Part 2 of the Asset Class ‘Back to the Future’ series. The Autumn 2010 edition of Asset Class looked at attractive investment opportunities for pension schemes as traditional investors began looking elsewhere
In the Autumn of 2010, Asset Class focussed on attractive investment opportunities that were starting to draw the gaze of pension schemes.
Traditional investors, like banks and insurance companies, had become far less active in certain areas.
This was not because these assets were low quality.
Rather, they had become far less attractive to traditional investors.
Due to regulation, holding these assets in their portfolios required them to hold a lot of risk-free capital against these assets.
This effectively made them much more expensive to invest in.
Pension schemes are not covered by these regulations, allowing them to assess the assets purely on their inherent risk/return.
These assets shared 3 characteristics:
they were usually illiquid;
offered attractive risk adjusted returns compared to other investment opportunities.
Many also provided high-quality cash income to schemes. Overall, they offered a good balance between risk and return.
What were these assets? They included:
debt issued by social housing associations;
debt to finance student accommodation;
transactions like ‘term financing’ (whereby a pension scheme lends high quality assets, like gilts, to a counterparty in return for a fee and collateral).
...and what happened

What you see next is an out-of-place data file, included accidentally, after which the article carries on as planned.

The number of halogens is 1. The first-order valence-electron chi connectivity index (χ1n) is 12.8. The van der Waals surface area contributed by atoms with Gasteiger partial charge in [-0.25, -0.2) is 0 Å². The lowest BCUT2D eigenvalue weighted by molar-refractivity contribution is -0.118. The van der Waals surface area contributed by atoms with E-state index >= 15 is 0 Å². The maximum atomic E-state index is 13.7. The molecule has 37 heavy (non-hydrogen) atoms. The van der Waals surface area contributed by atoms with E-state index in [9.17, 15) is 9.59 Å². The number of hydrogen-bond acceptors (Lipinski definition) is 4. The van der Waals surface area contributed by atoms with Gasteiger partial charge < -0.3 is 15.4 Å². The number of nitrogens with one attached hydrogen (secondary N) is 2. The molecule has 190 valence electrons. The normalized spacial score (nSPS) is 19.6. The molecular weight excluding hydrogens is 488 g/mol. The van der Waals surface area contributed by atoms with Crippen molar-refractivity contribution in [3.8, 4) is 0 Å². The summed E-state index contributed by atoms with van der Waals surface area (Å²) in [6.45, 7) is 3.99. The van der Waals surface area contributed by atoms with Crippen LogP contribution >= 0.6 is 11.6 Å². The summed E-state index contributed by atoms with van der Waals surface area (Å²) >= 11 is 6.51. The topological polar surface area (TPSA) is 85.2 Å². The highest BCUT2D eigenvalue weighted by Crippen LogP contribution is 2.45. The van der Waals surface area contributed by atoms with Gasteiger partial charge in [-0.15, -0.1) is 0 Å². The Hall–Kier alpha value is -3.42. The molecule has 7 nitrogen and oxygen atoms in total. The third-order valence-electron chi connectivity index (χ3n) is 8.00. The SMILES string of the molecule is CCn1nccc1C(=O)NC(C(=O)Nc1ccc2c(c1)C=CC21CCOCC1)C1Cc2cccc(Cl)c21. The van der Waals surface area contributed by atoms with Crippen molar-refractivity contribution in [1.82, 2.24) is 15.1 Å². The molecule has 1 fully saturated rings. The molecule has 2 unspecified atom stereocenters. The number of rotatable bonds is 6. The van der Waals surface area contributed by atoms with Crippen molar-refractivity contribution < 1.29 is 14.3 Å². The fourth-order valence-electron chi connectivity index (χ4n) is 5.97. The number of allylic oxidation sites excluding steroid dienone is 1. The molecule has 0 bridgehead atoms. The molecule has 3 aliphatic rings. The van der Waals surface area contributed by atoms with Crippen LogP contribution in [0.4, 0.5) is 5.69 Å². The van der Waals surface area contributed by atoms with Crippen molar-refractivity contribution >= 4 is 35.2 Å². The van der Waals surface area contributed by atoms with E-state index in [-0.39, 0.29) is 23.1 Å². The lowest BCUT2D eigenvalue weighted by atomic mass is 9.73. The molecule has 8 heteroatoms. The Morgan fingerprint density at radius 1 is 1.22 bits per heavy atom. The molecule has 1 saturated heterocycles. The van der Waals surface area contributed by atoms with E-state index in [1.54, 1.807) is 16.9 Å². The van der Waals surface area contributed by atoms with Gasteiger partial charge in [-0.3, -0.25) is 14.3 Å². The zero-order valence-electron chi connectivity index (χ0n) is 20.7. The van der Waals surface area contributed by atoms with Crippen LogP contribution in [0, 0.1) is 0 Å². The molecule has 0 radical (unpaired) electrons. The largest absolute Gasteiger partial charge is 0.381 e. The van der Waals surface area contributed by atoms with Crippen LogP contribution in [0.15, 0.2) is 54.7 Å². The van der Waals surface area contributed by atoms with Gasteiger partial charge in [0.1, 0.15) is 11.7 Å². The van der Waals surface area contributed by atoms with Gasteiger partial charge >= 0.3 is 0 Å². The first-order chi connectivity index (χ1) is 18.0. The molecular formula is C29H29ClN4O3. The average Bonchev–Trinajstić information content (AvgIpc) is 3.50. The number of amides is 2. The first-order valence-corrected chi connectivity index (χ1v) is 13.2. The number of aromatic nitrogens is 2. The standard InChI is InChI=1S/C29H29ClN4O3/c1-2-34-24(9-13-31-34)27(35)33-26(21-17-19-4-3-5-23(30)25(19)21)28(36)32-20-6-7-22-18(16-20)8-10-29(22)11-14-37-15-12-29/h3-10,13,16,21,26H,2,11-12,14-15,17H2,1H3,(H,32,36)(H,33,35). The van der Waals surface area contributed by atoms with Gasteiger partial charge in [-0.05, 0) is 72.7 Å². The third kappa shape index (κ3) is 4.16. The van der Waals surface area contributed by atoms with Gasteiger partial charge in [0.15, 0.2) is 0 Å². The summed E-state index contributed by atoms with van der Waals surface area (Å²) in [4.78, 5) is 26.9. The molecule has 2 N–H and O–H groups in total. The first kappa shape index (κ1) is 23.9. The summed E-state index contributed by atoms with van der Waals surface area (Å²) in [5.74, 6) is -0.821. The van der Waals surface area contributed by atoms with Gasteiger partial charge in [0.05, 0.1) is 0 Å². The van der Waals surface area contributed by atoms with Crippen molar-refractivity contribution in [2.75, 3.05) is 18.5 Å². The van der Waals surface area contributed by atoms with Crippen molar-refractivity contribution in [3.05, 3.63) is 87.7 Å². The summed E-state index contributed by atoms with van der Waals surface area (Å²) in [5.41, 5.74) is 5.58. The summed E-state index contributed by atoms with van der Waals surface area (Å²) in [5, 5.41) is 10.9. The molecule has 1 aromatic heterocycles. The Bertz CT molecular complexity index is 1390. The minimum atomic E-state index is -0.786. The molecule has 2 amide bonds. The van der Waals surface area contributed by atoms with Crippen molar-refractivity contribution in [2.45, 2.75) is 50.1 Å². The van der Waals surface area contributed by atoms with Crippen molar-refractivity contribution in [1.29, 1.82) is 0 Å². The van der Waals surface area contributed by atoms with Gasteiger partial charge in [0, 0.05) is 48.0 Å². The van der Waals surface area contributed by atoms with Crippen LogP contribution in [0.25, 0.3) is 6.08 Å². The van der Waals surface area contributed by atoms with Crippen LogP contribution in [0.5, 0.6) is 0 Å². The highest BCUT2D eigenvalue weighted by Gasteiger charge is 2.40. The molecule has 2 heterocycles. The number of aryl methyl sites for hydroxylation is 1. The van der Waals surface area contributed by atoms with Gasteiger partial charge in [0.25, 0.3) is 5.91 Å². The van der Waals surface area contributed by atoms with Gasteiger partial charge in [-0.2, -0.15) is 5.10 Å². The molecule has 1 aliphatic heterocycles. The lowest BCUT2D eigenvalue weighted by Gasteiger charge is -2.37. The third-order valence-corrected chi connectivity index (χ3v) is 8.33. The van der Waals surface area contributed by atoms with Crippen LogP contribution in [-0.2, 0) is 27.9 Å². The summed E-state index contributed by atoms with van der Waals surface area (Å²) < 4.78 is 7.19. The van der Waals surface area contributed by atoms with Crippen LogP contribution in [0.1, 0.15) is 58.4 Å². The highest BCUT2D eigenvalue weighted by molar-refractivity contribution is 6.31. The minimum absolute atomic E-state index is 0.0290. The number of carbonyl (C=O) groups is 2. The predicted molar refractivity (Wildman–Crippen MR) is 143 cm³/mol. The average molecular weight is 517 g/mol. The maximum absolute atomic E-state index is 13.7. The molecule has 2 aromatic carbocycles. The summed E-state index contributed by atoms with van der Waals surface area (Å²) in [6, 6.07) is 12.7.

Although returns on high quality infrastructure are presently quite low, many pension schemes successfully invested in infrastructure. The long-dated, high-quality and often inflation-linked cash flows are a good fit for schemes’ liabilities.
However, many of the other opportunities did not play out as hoped, or have disappeared as the financial system has healed.
Sourcing some of the opportunities in size (for example, social housing) turned out to be more difficult than expected;
While they often form part of portfolios, the role they play is smaller than many had anticipated.
Other opportunities disappeared because the economic environment changed;
Term financing, for example, became much less attractive when banks’ funding costs fell as a result of easing monetary policy (although some schemes were able to take advantage of the opportunity while it lasted.)
That being said...
There are pockets of assets which remain attractive to pension schemes because other investors are now less active in them.
Banks in particular are no longer as involved in certain parts of the credit market. Regulations are still making it expensive for them (in terms of capital that needs to be held as security) to exploit these opportunities.
For example, lending directly to small and medium-sized companies is a strategy many pension schemes have invested in.
Traditional investors’ ability to invest in certain assets will continue to be affected by new, tighter banking regulations introduced after the financial crisis.
Pension schemes may not be able to access all of them in time or in sufficient size, but it does increase the investment opportunity set.
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